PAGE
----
MotoTrojan wrote: Thu Jul 18, 2019 4:29 pm Understood. This entire thread relies on the efficiency boost of uncorrelated assets hence why I find it ironic you’re spinning it as a positive. Your plan sounds great though so let’r rip.
Cheers!

Leverage can juice returns for traditional equity-risk-heavy portfolios too. :moneybag
What is the equity leverage of the PIMCO fund? Thought it was effectively 1x exposure plus bonds?
It’s 2x exposure.
MoneyMarathon's quote seems to say otherwise. 2x leverage to achieve 1x exposure to S&P500 plus some bonds perhaps?
I think HEDGEFUNDIE, you, and I are all saying the same thing (in slightly different ways). It's about 1x stocks and 2x overall.

40% UPRO / 60% TMF for example is about 1.2x exposure to the S&P 500 but 3x leverage overall.
MotoTrojan
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Re: HEDGEFUNDIE's excellent adventure [risk parity strategy using 3x leveraged ETFs]

Post by MotoTrojan »

no simpler wrote: Thu Jul 18, 2019 4:59 pm
MotoTrojan wrote: Wed Jul 17, 2019 9:37 pm Just discovered saved benchmarks in PV, whichs makes it a lot easier to compare conventional portfolios with market timing strategies.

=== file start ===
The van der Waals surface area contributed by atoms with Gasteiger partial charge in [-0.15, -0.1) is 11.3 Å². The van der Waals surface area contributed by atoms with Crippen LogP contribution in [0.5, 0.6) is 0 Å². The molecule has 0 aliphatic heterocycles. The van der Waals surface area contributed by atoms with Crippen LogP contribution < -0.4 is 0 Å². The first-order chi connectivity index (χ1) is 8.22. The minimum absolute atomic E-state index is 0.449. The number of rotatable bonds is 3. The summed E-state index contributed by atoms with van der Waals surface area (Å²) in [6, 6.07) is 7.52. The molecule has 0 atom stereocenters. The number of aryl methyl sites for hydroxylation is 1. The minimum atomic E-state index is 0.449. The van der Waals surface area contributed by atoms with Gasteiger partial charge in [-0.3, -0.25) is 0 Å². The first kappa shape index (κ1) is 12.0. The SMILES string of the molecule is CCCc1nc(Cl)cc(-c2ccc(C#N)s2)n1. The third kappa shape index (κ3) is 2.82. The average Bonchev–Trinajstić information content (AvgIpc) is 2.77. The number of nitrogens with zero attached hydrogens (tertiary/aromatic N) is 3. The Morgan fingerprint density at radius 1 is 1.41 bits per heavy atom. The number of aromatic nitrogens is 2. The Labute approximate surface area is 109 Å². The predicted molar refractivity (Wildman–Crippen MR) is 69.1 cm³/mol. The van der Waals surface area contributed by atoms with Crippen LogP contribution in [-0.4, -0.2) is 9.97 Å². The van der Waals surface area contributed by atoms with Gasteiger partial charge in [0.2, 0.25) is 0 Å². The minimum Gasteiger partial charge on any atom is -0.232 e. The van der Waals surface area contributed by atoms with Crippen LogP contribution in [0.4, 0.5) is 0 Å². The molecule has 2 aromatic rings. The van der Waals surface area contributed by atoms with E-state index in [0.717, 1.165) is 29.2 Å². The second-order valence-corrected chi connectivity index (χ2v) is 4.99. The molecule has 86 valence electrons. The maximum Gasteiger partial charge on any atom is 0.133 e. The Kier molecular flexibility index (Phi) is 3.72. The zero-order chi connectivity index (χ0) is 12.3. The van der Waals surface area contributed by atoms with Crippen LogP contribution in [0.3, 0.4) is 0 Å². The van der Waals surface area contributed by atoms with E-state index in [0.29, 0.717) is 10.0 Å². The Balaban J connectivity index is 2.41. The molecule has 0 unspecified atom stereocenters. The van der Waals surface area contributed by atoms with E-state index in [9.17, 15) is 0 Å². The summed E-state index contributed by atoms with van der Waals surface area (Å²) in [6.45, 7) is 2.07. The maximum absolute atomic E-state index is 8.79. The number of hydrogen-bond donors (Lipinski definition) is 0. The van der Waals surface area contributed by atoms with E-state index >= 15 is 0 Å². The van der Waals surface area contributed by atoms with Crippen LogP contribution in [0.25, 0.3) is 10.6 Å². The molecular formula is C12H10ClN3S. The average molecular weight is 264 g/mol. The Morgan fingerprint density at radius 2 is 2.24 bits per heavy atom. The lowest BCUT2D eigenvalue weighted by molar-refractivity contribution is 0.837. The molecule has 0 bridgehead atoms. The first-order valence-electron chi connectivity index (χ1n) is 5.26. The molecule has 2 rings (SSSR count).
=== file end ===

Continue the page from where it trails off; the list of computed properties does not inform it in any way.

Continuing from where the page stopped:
Portfolio 1: 50/50 VEDTX (EDV) & TMF as combined bond component, rebalanced monthly for risk-parity w/ UPRO (20 day look-back)
Portfolio 2: TMF & UPRO rebalanced monthly for risk-parity
Portfolio 3: Original 40/60 UPRO/TMF quarterly rebalance
S&P500

The TMF/UPRO risk-parity is a significant boost in returns, but you can still get a significant leg-up on the original strategy with significantly less risk/drawdown via the risk-parity variant dosed with EDV. Shown here are the above 4 portfolios from January 2008 to January 2019:


Here is the original strategy compared to the 1-month lookback risk-parity with TMF/UPRO from 1987 to 2019:

This is really really cool. There's strong enough theoretical grounds for volatility targeting that this is likely not just the result of back-fitting. Would be cool if total leverage could also be scaled up and down based on total predicted portfolio volatility.
You could maintain risk-parity between equity & bond holdings whenever you rebalance, and also tune overall leverage based on target volatility by adjusting the bond side between 100% EDV, a blend, and 100% TMF (the more EDV you hold, the less UPRO you'd hold, and less overall leverage). Too many moving pieces for me though. I feel good with my 50/50 bond compromise and performance historically has been very close to the OPs quarterly method, with far less volatility/drawdown.